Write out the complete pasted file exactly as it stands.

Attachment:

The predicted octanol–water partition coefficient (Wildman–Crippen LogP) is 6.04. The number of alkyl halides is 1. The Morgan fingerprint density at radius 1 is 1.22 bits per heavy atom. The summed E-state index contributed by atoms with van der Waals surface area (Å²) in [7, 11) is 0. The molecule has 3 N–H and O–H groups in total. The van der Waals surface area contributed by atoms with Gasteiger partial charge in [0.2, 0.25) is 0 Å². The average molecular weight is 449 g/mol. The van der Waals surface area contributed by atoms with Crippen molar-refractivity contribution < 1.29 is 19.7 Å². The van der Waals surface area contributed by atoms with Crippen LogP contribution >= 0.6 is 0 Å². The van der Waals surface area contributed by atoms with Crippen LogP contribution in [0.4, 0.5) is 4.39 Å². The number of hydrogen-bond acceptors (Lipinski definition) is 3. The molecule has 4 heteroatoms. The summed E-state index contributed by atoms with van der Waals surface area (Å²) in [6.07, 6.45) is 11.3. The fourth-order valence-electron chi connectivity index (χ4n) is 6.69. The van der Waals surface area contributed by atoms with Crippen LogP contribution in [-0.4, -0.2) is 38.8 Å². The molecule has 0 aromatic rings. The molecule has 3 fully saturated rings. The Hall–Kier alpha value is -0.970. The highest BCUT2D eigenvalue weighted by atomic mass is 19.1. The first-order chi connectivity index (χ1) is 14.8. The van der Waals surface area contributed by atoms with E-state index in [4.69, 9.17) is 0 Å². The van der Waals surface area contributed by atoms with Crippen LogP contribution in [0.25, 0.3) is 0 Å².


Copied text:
The predicted octanol–water partition coefficient (Wildman–Crippen LogP) is 6.04. The number of alkyl halides is 1. The Morgan fingerprint density at radius 1 is 1.22 bits per heavy atom. The summed E-state index contributed by atoms with van der Waals surface area (Å²) in [7, 11) is 0. The molecule has 3 N–H and O–H groups in total. The van der Waals surface area contributed by atoms with Gasteiger partial charge in [0.2, 0.25) is 0 Å². The average molecular weight is 449 g/mol. The van der Waals surface area contributed by atoms with Crippen molar-refractivity contribution < 1.29 is 19.7 Å². The van der Waals surface area contributed by atoms with Crippen LogP contribution >= 0.6 is 0 Å². The van der Waals surface area contributed by atoms with Crippen LogP contribution in [0.4, 0.5) is 4.39 Å². The number of hydrogen-bond acceptors (Lipinski definition) is 3. The molecule has 4 heteroatoms. The summed E-state index contributed by atoms with van der Waals surface area (Å²) in [6.07, 6.45) is 11.3. The fourth-order valence-electron chi connectivity index (χ4n) is 6.69. The van der Waals surface area contributed by atoms with Crippen LogP contribution in [-0.4, -0.2) is 38.8 Å². The molecule has 0 aromatic rings. The molecule has 3 fully saturated rings. The Hall–Kier alpha value is -0.970. The highest BCUT2D eigenvalue weighted by atomic mass is 19.1. The first-order chi connectivity index (χ1) is 14.8. The van der Waals surface area contributed by atoms with E-state index in [4.69, 9.17) is 0 Å². The van der Waals surface area contributed by atoms with Crippen LogP contribution in [0.25, 0.3) is 0 Å².